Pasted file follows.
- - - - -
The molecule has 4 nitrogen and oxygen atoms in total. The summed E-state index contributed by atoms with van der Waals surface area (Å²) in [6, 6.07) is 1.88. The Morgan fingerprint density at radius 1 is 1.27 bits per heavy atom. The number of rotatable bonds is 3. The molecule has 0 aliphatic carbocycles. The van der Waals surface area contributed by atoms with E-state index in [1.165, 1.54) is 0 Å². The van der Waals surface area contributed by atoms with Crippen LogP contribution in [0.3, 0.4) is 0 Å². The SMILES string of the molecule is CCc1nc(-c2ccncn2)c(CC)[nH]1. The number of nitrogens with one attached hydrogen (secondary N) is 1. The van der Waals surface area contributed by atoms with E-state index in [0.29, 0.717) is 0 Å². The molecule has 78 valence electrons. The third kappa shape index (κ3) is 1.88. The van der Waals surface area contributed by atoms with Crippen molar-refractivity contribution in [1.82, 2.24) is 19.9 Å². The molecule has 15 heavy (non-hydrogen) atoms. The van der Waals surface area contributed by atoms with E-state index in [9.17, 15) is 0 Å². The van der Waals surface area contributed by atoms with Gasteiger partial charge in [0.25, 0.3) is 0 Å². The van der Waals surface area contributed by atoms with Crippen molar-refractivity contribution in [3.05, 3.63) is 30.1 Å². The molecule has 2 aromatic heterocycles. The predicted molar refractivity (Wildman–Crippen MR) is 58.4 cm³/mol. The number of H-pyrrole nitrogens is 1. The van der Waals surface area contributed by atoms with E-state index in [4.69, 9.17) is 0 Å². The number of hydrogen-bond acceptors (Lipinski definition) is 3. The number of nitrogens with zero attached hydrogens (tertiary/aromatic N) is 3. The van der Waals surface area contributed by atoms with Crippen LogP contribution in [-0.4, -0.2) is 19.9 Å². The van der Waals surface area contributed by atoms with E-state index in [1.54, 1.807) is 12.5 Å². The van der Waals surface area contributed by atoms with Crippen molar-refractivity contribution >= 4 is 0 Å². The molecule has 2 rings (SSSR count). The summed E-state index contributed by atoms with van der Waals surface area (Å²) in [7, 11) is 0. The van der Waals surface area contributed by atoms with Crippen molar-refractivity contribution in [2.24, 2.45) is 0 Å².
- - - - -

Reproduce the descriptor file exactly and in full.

The molecule has 4 nitrogen and oxygen atoms in total. The summed E-state index contributed by atoms with van der Waals surface area (Å²) in [6, 6.07) is 1.88. The Morgan fingerprint density at radius 1 is 1.27 bits per heavy atom. The number of rotatable bonds is 3. The molecule has 0 aliphatic carbocycles. The van der Waals surface area contributed by atoms with E-state index in [1.165, 1.54) is 0 Å². The van der Waals surface area contributed by atoms with Crippen LogP contribution in [0.3, 0.4) is 0 Å². The SMILES string of the molecule is CCc1nc(-c2ccncn2)c(CC)[nH]1. The number of nitrogens with one attached hydrogen (secondary N) is 1. The van der Waals surface area contributed by atoms with E-state index in [0.29, 0.717) is 0 Å². The molecule has 78 valence electrons. The third kappa shape index (κ3) is 1.88. The van der Waals surface area contributed by atoms with Crippen molar-refractivity contribution in [1.82, 2.24) is 19.9 Å². The molecule has 15 heavy (non-hydrogen) atoms. The van der Waals surface area contributed by atoms with E-state index in [9.17, 15) is 0 Å². The van der Waals surface area contributed by atoms with Gasteiger partial charge in [0.25, 0.3) is 0 Å². The van der Waals surface area contributed by atoms with Crippen molar-refractivity contribution in [3.05, 3.63) is 30.1 Å². The molecule has 2 aromatic heterocycles. The predicted molar refractivity (Wildman–Crippen MR) is 58.4 cm³/mol. The number of H-pyrrole nitrogens is 1. The van der Waals surface area contributed by atoms with E-state index in [4.69, 9.17) is 0 Å². The number of hydrogen-bond acceptors (Lipinski definition) is 3. The number of nitrogens with zero attached hydrogens (tertiary/aromatic N) is 3. The van der Waals surface area contributed by atoms with Crippen LogP contribution in [-0.4, -0.2) is 19.9 Å². The van der Waals surface area contributed by atoms with E-state index in [1.54, 1.807) is 12.5 Å². The van der Waals surface area contributed by atoms with Crippen molar-refractivity contribution >= 4 is 0 Å². The molecule has 2 rings (SSSR count). The summed E-state index contributed by atoms with van der Waals surface area (Å²) in [7, 11) is 0. The van der Waals surface area contributed by atoms with Crippen molar-refractivity contribution in [2.24, 2.45) is 0 Å².